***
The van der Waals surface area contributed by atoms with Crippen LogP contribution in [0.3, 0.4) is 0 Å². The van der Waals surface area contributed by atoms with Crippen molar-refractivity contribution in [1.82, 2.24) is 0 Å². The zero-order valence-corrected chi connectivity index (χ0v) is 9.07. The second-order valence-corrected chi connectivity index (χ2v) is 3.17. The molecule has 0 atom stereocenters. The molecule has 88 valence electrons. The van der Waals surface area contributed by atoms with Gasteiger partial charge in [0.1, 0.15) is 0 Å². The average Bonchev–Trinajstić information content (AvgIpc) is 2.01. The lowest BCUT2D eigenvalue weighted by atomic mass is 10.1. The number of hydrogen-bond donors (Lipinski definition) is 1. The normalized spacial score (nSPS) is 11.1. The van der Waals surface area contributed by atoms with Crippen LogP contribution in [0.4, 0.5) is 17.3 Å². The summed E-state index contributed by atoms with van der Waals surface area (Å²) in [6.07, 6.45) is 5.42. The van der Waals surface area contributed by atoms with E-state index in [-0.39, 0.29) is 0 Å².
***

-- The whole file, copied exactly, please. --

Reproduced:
The van der Waals surface area contributed by atoms with Crippen LogP contribution in [0.3, 0.4) is 0 Å². The van der Waals surface area contributed by atoms with Crippen molar-refractivity contribution in [1.82, 2.24) is 0 Å². The zero-order valence-corrected chi connectivity index (χ0v) is 9.07. The second-order valence-corrected chi connectivity index (χ2v) is 3.17. The molecule has 0 atom stereocenters. The molecule has 88 valence electrons. The van der Waals surface area contributed by atoms with Gasteiger partial charge in [0.1, 0.15) is 0 Å². The average Bonchev–Trinajstić information content (AvgIpc) is 2.01. The lowest BCUT2D eigenvalue weighted by atomic mass is 10.1. The number of hydrogen-bond donors (Lipinski definition) is 1. The normalized spacial score (nSPS) is 11.1. The van der Waals surface area contributed by atoms with Crippen LogP contribution in [0.4, 0.5) is 17.3 Å². The summed E-state index contributed by atoms with van der Waals surface area (Å²) in [6.07, 6.45) is 5.42. The van der Waals surface area contributed by atoms with E-state index in [-0.39, 0.29) is 0 Å².